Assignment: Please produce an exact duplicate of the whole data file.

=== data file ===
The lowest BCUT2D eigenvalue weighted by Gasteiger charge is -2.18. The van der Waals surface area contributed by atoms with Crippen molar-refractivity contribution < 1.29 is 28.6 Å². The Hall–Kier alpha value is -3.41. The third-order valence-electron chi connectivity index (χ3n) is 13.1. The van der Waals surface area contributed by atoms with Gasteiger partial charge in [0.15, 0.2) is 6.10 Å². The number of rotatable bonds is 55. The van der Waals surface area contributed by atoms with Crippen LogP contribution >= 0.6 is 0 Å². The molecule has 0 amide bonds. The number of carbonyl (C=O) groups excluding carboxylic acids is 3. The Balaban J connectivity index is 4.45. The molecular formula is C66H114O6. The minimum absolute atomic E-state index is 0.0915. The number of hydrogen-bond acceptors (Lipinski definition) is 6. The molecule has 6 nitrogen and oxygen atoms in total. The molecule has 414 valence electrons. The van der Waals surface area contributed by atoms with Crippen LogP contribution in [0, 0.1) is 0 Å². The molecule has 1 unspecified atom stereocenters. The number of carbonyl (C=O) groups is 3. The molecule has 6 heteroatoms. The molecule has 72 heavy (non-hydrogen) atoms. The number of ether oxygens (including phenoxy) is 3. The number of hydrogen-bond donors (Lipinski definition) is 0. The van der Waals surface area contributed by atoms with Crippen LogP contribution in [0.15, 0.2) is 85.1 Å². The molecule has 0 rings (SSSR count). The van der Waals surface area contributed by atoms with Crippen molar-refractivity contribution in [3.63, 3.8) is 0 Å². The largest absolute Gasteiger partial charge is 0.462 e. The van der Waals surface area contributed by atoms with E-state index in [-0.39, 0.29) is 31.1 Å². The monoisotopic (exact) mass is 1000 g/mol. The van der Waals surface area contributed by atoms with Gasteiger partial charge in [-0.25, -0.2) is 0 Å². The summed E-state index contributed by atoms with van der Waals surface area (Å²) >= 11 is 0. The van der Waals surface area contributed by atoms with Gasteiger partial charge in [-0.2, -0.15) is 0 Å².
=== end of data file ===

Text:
The lowest BCUT2D eigenvalue weighted by Gasteiger charge is -2.18. The van der Waals surface area contributed by atoms with Crippen molar-refractivity contribution < 1.29 is 28.6 Å². The Hall–Kier alpha value is -3.41. The third-order valence-electron chi connectivity index (χ3n) is 13.1. The van der Waals surface area contributed by atoms with Gasteiger partial charge in [0.15, 0.2) is 6.10 Å². The number of rotatable bonds is 55. The van der Waals surface area contributed by atoms with Crippen LogP contribution >= 0.6 is 0 Å². The molecule has 0 amide bonds. The number of carbonyl (C=O) groups excluding carboxylic acids is 3. The Balaban J connectivity index is 4.45. The molecular formula is C66H114O6. The minimum absolute atomic E-state index is 0.0915. The number of hydrogen-bond acceptors (Lipinski definition) is 6. The molecule has 6 nitrogen and oxygen atoms in total. The molecule has 414 valence electrons. The van der Waals surface area contributed by atoms with Crippen LogP contribution in [0, 0.1) is 0 Å². The molecule has 1 unspecified atom stereocenters. The number of carbonyl (C=O) groups is 3. The molecule has 6 heteroatoms. The molecule has 72 heavy (non-hydrogen) atoms. The number of ether oxygens (including phenoxy) is 3. The number of hydrogen-bond donors (Lipinski definition) is 0. The van der Waals surface area contributed by atoms with Crippen LogP contribution in [0.15, 0.2) is 85.1 Å². The molecule has 0 rings (SSSR count). The van der Waals surface area contributed by atoms with Crippen molar-refractivity contribution in [3.63, 3.8) is 0 Å². The largest absolute Gasteiger partial charge is 0.462 e. The van der Waals surface area contributed by atoms with E-state index in [-0.39, 0.29) is 31.1 Å². The monoisotopic (exact) mass is 1000 g/mol. The van der Waals surface area contributed by atoms with Gasteiger partial charge in [-0.25, -0.2) is 0 Å². The summed E-state index contributed by atoms with van der Waals surface area (Å²) >= 11 is 0. The van der Waals surface area contributed by atoms with Gasteiger partial charge in [-0.2, -0.15) is 0 Å².